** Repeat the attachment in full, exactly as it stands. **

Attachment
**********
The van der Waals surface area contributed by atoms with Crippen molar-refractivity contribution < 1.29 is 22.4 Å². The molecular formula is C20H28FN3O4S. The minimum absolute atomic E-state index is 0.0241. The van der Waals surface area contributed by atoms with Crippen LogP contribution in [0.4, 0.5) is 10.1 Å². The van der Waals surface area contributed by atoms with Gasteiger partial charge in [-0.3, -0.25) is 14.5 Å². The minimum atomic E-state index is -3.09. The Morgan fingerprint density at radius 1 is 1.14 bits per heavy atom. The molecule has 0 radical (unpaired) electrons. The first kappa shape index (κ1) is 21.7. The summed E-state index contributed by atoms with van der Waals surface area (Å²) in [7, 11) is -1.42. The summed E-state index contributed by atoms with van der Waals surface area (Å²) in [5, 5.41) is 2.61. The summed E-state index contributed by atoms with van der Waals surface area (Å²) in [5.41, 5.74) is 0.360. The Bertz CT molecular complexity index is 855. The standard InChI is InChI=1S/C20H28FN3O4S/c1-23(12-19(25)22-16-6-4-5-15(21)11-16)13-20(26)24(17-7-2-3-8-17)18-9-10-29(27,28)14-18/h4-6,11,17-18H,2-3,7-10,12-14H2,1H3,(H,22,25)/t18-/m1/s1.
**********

The van der Waals surface area contributed by atoms with Crippen molar-refractivity contribution < 1.29 is 22.4 Å². The molecular formula is C20H28FN3O4S. The minimum absolute atomic E-state index is 0.0241. The van der Waals surface area contributed by atoms with Crippen LogP contribution in [0.4, 0.5) is 10.1 Å². The van der Waals surface area contributed by atoms with Gasteiger partial charge in [-0.3, -0.25) is 14.5 Å². The minimum atomic E-state index is -3.09. The Morgan fingerprint density at radius 1 is 1.14 bits per heavy atom. The molecule has 0 radical (unpaired) electrons. The first kappa shape index (κ1) is 21.7. The summed E-state index contributed by atoms with van der Waals surface area (Å²) in [7, 11) is -1.42. The summed E-state index contributed by atoms with van der Waals surface area (Å²) in [5, 5.41) is 2.61. The summed E-state index contributed by atoms with van der Waals surface area (Å²) in [5.41, 5.74) is 0.360. The Bertz CT molecular complexity index is 855. The standard InChI is InChI=1S/C20H28FN3O4S/c1-23(12-19(25)22-16-6-4-5-15(21)11-16)13-20(26)24(17-7-2-3-8-17)18-9-10-29(27,28)14-18/h4-6,11,17-18H,2-3,7-10,12-14H2,1H3,(H,22,25)/t18-/m1/s1.